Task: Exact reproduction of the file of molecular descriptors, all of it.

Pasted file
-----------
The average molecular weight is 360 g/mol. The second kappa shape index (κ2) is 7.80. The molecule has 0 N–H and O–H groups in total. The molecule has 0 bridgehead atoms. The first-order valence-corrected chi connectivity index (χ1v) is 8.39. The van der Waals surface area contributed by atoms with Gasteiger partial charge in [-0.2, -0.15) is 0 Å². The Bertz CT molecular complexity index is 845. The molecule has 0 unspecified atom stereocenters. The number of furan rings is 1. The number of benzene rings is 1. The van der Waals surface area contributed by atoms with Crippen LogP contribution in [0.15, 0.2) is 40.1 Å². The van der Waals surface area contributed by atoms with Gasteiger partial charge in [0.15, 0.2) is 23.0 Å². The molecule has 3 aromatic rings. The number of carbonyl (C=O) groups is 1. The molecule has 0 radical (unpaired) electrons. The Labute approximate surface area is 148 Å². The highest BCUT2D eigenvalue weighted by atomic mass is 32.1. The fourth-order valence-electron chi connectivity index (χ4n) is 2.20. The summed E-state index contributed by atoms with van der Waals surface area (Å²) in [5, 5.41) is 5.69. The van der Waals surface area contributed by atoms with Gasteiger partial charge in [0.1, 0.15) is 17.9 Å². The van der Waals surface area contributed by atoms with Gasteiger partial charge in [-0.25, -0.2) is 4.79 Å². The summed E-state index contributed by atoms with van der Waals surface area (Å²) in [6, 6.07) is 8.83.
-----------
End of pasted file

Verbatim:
The average molecular weight is 360 g/mol. The second kappa shape index (κ2) is 7.80. The molecule has 0 N–H and O–H groups in total. The molecule has 0 bridgehead atoms. The first-order valence-corrected chi connectivity index (χ1v) is 8.39. The van der Waals surface area contributed by atoms with Gasteiger partial charge in [-0.2, -0.15) is 0 Å². The Bertz CT molecular complexity index is 845. The molecule has 0 unspecified atom stereocenters. The number of furan rings is 1. The number of benzene rings is 1. The van der Waals surface area contributed by atoms with Crippen LogP contribution in [0.15, 0.2) is 40.1 Å². The van der Waals surface area contributed by atoms with Gasteiger partial charge in [0.15, 0.2) is 23.0 Å². The molecule has 3 aromatic rings. The number of carbonyl (C=O) groups is 1. The molecule has 0 radical (unpaired) electrons. The Labute approximate surface area is 148 Å². The highest BCUT2D eigenvalue weighted by atomic mass is 32.1. The fourth-order valence-electron chi connectivity index (χ4n) is 2.20. The summed E-state index contributed by atoms with van der Waals surface area (Å²) in [5, 5.41) is 5.69. The van der Waals surface area contributed by atoms with Gasteiger partial charge in [0.1, 0.15) is 17.9 Å². The van der Waals surface area contributed by atoms with Gasteiger partial charge in [-0.25, -0.2) is 4.79 Å². The summed E-state index contributed by atoms with van der Waals surface area (Å²) in [6, 6.07) is 8.83.